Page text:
Posted Tue May 10, 2016 at 11:30 AM PDT by Levi van Tine
Making the team FPS fun again.
Editor's Notes: 'Overwatch' impressions based off of the Xbox One beta.
'Overwatch' is a class-based multiplayer FPS from Blizzard, who has always done well for themselves with the likes of 'Warcraft', 'Starcraft', and 'Diablo', but to date has never published a shooter. That changes this month with 'Overwatch.'
Of course, nearly everything that Blizzard has done this century, from 'WoW' to 'D3' to 'Hearthstone' and to 'HotS' has been based on being online, playing with and against others. So as a shooter, 'Overwatch' is all about multiplayer.
There’s a certain amount of cynicism that comes with any multiplayer game. Generally speaking, I can expect the matchmaking system to have hiccups, for some matches to be one-sided blowouts, and for character health to be so tiny that death often comes before any player reaction. There are notable exceptions, like the recharging shields in a 'Halo', for instance, but I almost always feel a strong level of disconnect from my teammates, and often powerless in a game that is supposed to empower me. Blizzard understands this sentiment, and they have been hard at work on a game intended to both borrow from and subvert the trends of recent team shooters. There is a lot of familiarity in 'Overwatch' - there are healers, tanks, endlessly unlockable skins and so on - but there are also a lot of surprises, of the good kind.
The beta included two kinds of objective: king of the hill, and mobile king of the hill. There were some variations of these themes, but the same overall goal in each match: hold this area and don’t let the bad guys get too close. Teams have six heroes apiece with four classes: offense, defense, tank, and support. The game gave us tips when we were selecting our heroes, pointing out if we had too much defense or no tanks, which is a surefire way to get into lopsided fights and be scattered to the winds. I dabbled in many of the roster’s 21 heroes, but gravitated towards the supports, who tend to hang in the back of the line and assist their squishier, more mobile teammates. The best part? Any time I died, or otherwise returned to the spawn area, I could choose a different hero. If our tank kind of sucked and kept getting his ass kicked, I could spawn in as Winston and help out in the front. If we just needed raw healing, I could do a life as Mercy or Lúcio to balance it out. This also keeps both teams on their toes, because every fight could be radically different if members of both teams are constantly rotating out their rosters.
The heroes themselves are, almost to a character, extremely well done. Blizzard has clearly taken a page from their recent MOBA 'Heroes of the Storm', not to mention successful team shooters like 'Team Fortress 2'. The dwarven defender Torbjörn collects scrap from fallen enemies and crafts turrets, much like Gazlowe. Mercy is a pure healer with a constant restorative beam emanating to a nearby teammate and almost no ability to defend herself, like Lt. Morales, etc. Every hero has a few activated powers with short cooldowns, and also passive abilities that help them stand out from the cookie cutter classes of other shooters. The tank Zarya, for instance, deals more damage with her particle cannon when her activated shields are being battered. Timing is crucial, especially because fights start and end so quickly.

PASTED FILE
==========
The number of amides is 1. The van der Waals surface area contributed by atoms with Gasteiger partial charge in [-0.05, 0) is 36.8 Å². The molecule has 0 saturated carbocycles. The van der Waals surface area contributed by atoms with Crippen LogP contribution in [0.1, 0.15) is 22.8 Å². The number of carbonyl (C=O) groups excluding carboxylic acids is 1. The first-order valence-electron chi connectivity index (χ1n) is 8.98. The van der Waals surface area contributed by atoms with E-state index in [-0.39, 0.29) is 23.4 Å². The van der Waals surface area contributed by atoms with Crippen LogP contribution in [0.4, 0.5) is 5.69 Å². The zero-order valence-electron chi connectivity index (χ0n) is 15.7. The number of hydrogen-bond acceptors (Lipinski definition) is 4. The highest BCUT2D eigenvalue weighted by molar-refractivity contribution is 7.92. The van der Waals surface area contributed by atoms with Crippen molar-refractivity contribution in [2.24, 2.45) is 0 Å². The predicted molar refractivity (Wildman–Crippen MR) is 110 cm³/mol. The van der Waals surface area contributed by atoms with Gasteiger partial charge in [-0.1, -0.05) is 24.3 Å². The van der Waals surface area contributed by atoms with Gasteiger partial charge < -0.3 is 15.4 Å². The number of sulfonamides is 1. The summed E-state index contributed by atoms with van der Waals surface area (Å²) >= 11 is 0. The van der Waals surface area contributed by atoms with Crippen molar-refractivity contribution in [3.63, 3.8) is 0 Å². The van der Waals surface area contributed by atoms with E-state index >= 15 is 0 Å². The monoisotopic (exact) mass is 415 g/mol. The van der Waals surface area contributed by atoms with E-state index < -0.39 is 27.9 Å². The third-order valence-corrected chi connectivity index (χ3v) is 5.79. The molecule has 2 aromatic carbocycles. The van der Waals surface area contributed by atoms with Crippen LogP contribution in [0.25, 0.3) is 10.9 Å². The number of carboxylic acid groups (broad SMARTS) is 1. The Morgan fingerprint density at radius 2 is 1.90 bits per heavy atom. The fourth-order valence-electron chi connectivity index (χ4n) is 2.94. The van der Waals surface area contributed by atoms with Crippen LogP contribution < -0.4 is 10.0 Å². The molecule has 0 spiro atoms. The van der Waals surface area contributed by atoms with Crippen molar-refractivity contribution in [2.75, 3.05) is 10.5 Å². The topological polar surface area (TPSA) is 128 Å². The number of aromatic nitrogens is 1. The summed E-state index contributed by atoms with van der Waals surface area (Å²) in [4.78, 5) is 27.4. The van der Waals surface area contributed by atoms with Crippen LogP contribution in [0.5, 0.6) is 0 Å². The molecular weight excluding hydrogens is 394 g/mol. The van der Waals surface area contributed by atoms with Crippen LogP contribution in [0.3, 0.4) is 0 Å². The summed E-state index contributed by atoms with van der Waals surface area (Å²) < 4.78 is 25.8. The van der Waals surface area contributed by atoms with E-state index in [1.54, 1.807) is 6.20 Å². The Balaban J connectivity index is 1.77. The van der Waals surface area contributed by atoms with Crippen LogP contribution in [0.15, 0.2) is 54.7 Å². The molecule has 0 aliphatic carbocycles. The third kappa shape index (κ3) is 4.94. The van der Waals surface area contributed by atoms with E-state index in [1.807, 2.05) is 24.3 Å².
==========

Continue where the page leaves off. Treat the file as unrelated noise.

Even with the sparse selection of game types, these characters make 'Overwatch' such a treat to play. I could roll out as a tank in the early game, pushing and harassing the enemy front to test out their composition, and then respawn more comfortably as a defender when I was confident that my team could handle the aggro. Or we could all throw caution to the wind, spawning as six assaults and hoping for the best (not wise, although it can be a blast). I was pleasantly surprised at how many players chose to be supports and defenders even when we didn’t really need it, and were genuinely interested in helping out their team instead of being a lone wolf and getting steamrolled time after time.
The level design is spottier than the characters. Several maps are labyrinthine and turn narrow corridors into abattoirs, where heroes with area-of-effect skills have a clear advantage and the importance of team comp gets a bit murky. The close-quarters fistfights aren’t always a bad thing, it just feels a bit forced. When not forced into the cramped areas, the maps are perfectly fine and allow all of the heroes ample time to shine. The only serious problem with gameplay is balancing. Bastion is an oft-cited problem in the community for his overpowered turret, and some of the ults basically gift the player with free kills instead of a big advantage. Thankfully, this is the kind of thing that the devs can modify at any time before or after release, if they feel it’s warranted.
It’s worth mentioning that, even in a beta form, 'Overwatch' is very pretty (to be fair, this is also not its first beta). The engine and performance have few issues, character design is fun and zany, and even lag was only a minor annoyance and not a glaring problem. Each of the heroes tends to pair a national trait with a cultural one - the Russian riot grrrl, stoic ninja archer, cutesy mechanized anime starlet, and so forth. The music and voice acting are excellent, from the ethnic soundtrack arranged by map right down to the announcer. In addition to the teambuilding tips, there are also nice little quality of life features, like teammate silhouettes changing color depending on their health.
I am still sitting in front of the TV as I write this, putting down a sentence or two in between matches of 'Overwatch' and hoping that Blizzard extends the open beta again. It needs a bit of polish before its May 24 release, but it might just restore my faith in the team shooter.
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